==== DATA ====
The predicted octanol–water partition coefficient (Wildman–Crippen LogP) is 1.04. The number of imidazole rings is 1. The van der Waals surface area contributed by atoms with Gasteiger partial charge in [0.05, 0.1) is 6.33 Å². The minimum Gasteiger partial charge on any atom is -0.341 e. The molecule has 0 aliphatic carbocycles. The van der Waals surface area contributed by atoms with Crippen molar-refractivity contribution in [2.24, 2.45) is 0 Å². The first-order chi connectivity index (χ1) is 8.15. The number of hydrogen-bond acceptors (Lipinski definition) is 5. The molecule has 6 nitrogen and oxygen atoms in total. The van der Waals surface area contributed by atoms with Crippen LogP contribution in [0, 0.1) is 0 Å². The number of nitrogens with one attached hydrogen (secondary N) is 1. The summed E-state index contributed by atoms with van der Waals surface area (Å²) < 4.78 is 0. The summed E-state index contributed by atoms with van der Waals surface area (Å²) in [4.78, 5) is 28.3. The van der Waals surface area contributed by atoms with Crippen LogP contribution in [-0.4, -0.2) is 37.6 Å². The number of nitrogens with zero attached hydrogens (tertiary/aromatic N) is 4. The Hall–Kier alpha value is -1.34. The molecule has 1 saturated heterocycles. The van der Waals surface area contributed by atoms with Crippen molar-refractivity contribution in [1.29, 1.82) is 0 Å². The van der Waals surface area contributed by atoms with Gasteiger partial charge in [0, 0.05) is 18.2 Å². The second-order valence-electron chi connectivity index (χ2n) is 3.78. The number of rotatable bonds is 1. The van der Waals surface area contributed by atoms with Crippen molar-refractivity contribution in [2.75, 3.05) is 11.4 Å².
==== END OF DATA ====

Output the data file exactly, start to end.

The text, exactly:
The predicted octanol–water partition coefficient (Wildman–Crippen LogP) is 1.04. The number of imidazole rings is 1. The van der Waals surface area contributed by atoms with Gasteiger partial charge in [0.05, 0.1) is 6.33 Å². The minimum Gasteiger partial charge on any atom is -0.341 e. The molecule has 0 aliphatic carbocycles. The van der Waals surface area contributed by atoms with Crippen molar-refractivity contribution in [2.24, 2.45) is 0 Å². The first-order chi connectivity index (χ1) is 8.15. The number of hydrogen-bond acceptors (Lipinski definition) is 5. The molecule has 6 nitrogen and oxygen atoms in total. The van der Waals surface area contributed by atoms with Crippen LogP contribution in [0, 0.1) is 0 Å². The number of nitrogens with one attached hydrogen (secondary N) is 1. The summed E-state index contributed by atoms with van der Waals surface area (Å²) < 4.78 is 0. The summed E-state index contributed by atoms with van der Waals surface area (Å²) in [4.78, 5) is 28.3. The van der Waals surface area contributed by atoms with Crippen LogP contribution in [-0.4, -0.2) is 37.6 Å². The number of nitrogens with zero attached hydrogens (tertiary/aromatic N) is 4. The Hall–Kier alpha value is -1.34. The molecule has 1 saturated heterocycles. The van der Waals surface area contributed by atoms with Crippen molar-refractivity contribution in [1.29, 1.82) is 0 Å². The van der Waals surface area contributed by atoms with Gasteiger partial charge in [0, 0.05) is 18.2 Å². The second-order valence-electron chi connectivity index (χ2n) is 3.78. The number of rotatable bonds is 1. The van der Waals surface area contributed by atoms with Crippen molar-refractivity contribution in [2.75, 3.05) is 11.4 Å².